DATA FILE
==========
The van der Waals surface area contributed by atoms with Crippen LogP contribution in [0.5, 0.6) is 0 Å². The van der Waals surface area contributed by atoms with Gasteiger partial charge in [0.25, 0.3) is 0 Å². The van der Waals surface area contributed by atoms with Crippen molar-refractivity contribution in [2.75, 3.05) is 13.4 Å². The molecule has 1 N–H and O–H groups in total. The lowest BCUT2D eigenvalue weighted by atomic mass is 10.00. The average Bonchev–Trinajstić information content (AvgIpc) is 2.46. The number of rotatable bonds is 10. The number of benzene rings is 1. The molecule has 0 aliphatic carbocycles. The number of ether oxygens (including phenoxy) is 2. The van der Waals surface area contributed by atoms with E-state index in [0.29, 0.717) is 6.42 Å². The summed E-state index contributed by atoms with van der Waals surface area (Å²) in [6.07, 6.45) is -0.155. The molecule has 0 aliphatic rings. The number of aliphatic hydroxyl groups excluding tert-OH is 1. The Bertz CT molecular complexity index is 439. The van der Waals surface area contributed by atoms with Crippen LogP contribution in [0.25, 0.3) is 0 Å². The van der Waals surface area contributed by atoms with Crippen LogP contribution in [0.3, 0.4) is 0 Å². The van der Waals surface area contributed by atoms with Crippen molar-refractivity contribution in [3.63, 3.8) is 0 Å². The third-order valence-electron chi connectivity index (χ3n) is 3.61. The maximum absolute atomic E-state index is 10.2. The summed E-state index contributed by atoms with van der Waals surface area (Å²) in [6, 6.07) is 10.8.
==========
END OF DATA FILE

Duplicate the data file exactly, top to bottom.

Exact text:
The van der Waals surface area contributed by atoms with Crippen LogP contribution in [0.5, 0.6) is 0 Å². The van der Waals surface area contributed by atoms with Gasteiger partial charge in [0.25, 0.3) is 0 Å². The van der Waals surface area contributed by atoms with Crippen molar-refractivity contribution in [2.75, 3.05) is 13.4 Å². The molecule has 1 N–H and O–H groups in total. The lowest BCUT2D eigenvalue weighted by atomic mass is 10.00. The average Bonchev–Trinajstić information content (AvgIpc) is 2.46. The number of rotatable bonds is 10. The number of benzene rings is 1. The molecule has 0 aliphatic carbocycles. The number of ether oxygens (including phenoxy) is 2. The van der Waals surface area contributed by atoms with E-state index in [0.29, 0.717) is 6.42 Å². The summed E-state index contributed by atoms with van der Waals surface area (Å²) in [6.07, 6.45) is -0.155. The molecule has 0 aliphatic rings. The number of aliphatic hydroxyl groups excluding tert-OH is 1. The Bertz CT molecular complexity index is 439. The van der Waals surface area contributed by atoms with Crippen LogP contribution in [0.25, 0.3) is 0 Å². The van der Waals surface area contributed by atoms with Crippen LogP contribution in [0.3, 0.4) is 0 Å². The van der Waals surface area contributed by atoms with Crippen molar-refractivity contribution in [3.63, 3.8) is 0 Å². The third-order valence-electron chi connectivity index (χ3n) is 3.61. The maximum absolute atomic E-state index is 10.2. The summed E-state index contributed by atoms with van der Waals surface area (Å²) in [6, 6.07) is 10.8.